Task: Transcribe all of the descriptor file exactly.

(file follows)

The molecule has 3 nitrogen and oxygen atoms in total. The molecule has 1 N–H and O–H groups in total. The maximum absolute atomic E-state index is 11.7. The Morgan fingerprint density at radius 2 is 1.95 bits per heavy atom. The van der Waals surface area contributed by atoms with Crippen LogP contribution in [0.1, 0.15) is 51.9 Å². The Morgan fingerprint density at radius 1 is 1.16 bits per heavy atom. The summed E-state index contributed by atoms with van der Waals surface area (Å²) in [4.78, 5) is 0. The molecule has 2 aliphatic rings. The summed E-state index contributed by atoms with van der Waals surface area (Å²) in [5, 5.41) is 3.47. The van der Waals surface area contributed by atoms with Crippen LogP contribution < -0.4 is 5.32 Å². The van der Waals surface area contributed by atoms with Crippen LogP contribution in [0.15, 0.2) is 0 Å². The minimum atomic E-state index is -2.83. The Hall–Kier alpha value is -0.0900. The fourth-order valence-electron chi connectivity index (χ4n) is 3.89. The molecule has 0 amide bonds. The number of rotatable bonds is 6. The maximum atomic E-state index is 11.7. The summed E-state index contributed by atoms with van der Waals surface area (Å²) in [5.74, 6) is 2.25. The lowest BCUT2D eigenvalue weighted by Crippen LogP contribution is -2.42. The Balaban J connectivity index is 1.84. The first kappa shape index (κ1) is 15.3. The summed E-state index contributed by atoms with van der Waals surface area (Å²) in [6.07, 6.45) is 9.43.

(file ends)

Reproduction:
The molecule has 3 nitrogen and oxygen atoms in total. The molecule has 1 N–H and O–H groups in total. The maximum absolute atomic E-state index is 11.7. The Morgan fingerprint density at radius 2 is 1.95 bits per heavy atom. The van der Waals surface area contributed by atoms with Crippen LogP contribution in [0.1, 0.15) is 51.9 Å². The Morgan fingerprint density at radius 1 is 1.16 bits per heavy atom. The summed E-state index contributed by atoms with van der Waals surface area (Å²) in [4.78, 5) is 0. The molecule has 2 aliphatic rings. The summed E-state index contributed by atoms with van der Waals surface area (Å²) in [5, 5.41) is 3.47. The van der Waals surface area contributed by atoms with Crippen LogP contribution < -0.4 is 5.32 Å². The van der Waals surface area contributed by atoms with Crippen LogP contribution in [0.15, 0.2) is 0 Å². The minimum atomic E-state index is -2.83. The Hall–Kier alpha value is -0.0900. The fourth-order valence-electron chi connectivity index (χ4n) is 3.89. The molecule has 0 amide bonds. The number of rotatable bonds is 6. The maximum atomic E-state index is 11.7. The summed E-state index contributed by atoms with van der Waals surface area (Å²) in [5.74, 6) is 2.25. The lowest BCUT2D eigenvalue weighted by Crippen LogP contribution is -2.42. The Balaban J connectivity index is 1.84. The first kappa shape index (κ1) is 15.3. The summed E-state index contributed by atoms with van der Waals surface area (Å²) in [6.07, 6.45) is 9.43.